In the venture capital world, it is widely understood that early stage companies must prioritize customer acquisition and market share capture before dividends. Driven by this nugget of wisdom, Uber, Lyft, Amazon, AirBnb, and many other household brands have operated at a loss for a decade before becoming profitable. Some are still deep in the red. This notion separates day traders from value investors.

But what does it mean to operate at a loss, and could they have been profitable from the very beginning? If so, why haven’t they?

These companies generate revenue. They could have been cashflow positive at any point of their existences by decreasing subsidies and laying off significant portions of their workforce. Yet instead, they chose to subsidize their growth in order to capture larger swathes of the market. If they had ruthlessly optimized for short term profits (⇒ no subsidies) they would have made a small profit, but wouldn’t have grown to these heights—profit optimization can come later, once the brand has implanted itself into the collective subconscious of society.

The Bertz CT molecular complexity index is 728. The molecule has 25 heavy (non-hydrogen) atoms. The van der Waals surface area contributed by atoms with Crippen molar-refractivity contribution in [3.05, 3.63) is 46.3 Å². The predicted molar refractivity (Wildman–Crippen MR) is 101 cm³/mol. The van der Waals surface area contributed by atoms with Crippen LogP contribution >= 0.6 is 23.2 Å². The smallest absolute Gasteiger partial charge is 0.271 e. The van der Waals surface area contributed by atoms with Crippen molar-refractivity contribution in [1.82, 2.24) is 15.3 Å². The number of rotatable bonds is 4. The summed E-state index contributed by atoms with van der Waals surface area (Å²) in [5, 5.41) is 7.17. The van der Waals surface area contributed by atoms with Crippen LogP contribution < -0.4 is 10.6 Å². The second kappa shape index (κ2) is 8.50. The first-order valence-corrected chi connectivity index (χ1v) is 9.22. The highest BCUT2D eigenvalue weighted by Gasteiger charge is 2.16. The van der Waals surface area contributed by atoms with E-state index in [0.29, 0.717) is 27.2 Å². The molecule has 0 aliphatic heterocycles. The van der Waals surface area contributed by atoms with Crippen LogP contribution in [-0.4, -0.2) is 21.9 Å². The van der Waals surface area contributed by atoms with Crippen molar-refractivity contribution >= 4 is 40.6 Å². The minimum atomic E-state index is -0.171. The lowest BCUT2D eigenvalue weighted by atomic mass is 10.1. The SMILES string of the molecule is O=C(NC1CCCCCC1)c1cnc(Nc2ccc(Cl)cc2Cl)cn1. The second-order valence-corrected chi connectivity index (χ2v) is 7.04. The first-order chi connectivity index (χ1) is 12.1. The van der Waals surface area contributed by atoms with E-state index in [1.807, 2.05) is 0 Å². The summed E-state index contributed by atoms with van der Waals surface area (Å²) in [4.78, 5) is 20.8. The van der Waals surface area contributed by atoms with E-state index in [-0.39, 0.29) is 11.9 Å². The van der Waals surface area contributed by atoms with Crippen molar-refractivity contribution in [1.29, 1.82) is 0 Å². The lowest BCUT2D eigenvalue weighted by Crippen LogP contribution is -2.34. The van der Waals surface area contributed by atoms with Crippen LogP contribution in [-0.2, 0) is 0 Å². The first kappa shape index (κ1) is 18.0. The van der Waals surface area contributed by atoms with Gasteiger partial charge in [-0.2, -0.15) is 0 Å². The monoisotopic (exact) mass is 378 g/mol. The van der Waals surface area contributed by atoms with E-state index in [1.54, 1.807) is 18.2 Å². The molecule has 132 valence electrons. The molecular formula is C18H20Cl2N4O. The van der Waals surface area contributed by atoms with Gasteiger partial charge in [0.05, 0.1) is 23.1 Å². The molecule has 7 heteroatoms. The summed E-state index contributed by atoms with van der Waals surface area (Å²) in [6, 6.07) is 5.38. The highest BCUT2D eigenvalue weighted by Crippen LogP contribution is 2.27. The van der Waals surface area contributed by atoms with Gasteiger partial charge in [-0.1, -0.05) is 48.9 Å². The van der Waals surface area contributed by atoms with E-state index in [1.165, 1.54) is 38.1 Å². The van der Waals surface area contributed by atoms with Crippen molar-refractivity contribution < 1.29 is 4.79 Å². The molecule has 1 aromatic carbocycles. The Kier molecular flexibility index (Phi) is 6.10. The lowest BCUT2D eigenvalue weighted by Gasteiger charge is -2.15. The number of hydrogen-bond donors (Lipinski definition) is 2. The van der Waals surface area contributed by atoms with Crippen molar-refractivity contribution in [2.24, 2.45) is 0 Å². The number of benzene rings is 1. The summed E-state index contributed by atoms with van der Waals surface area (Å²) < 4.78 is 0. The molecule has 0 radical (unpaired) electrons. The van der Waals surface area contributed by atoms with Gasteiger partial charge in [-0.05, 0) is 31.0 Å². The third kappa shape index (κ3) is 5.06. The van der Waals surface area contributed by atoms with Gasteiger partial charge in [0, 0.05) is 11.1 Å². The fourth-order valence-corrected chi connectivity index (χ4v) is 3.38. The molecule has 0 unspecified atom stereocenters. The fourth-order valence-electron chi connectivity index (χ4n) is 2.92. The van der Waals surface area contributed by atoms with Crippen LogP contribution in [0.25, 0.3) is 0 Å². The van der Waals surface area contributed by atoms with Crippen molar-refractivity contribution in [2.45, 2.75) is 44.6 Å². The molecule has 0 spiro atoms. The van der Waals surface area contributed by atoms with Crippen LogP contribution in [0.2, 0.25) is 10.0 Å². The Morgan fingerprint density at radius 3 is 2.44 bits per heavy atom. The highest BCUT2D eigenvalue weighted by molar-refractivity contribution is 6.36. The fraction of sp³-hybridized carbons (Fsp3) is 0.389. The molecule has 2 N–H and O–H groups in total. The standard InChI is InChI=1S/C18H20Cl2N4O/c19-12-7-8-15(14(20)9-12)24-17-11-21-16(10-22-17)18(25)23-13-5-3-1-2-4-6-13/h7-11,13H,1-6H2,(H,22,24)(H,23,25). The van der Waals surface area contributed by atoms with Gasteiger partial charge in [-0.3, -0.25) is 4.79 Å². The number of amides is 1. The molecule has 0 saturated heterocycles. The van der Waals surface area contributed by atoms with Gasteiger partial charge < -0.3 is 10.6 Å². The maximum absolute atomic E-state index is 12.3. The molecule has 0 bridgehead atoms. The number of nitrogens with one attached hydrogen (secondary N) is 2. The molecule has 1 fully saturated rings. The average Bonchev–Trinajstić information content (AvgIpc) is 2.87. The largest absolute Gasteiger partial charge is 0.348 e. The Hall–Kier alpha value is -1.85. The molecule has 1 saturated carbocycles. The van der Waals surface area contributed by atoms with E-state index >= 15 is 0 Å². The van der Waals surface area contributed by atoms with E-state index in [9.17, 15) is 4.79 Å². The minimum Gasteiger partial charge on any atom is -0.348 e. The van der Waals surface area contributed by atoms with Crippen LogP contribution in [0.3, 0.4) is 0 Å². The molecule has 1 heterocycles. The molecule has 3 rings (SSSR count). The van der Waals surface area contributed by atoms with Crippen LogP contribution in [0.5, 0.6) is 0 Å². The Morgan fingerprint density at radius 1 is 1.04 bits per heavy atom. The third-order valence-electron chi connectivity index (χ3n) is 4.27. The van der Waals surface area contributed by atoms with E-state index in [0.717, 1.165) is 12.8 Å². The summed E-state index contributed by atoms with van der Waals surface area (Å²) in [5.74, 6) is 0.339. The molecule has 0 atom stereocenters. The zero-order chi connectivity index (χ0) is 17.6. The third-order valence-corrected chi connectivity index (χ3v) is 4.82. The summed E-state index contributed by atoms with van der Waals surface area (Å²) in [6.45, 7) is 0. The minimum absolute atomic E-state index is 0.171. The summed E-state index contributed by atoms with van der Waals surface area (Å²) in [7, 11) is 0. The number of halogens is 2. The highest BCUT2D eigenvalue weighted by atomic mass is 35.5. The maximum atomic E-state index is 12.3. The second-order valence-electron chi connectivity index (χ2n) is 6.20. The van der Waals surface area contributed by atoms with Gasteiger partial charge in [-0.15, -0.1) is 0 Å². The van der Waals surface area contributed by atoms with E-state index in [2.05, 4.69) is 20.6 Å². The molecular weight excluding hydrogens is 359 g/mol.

This line of thinking is the basis of what the DAO should strive for.

  • Sandclock’s mechanisms allow for lossless incentives, using the treasury—collectively owned by QUARTZ holders—in order to perpetually boost yield, outlined below.

  • UMA’s KPI options increase the capital efficiency of QUARTZ distribution, allowing for inflation resistant distribution (and decentralization) of tokens, while simultaneously aligning incentives between DAO and users of the platform.

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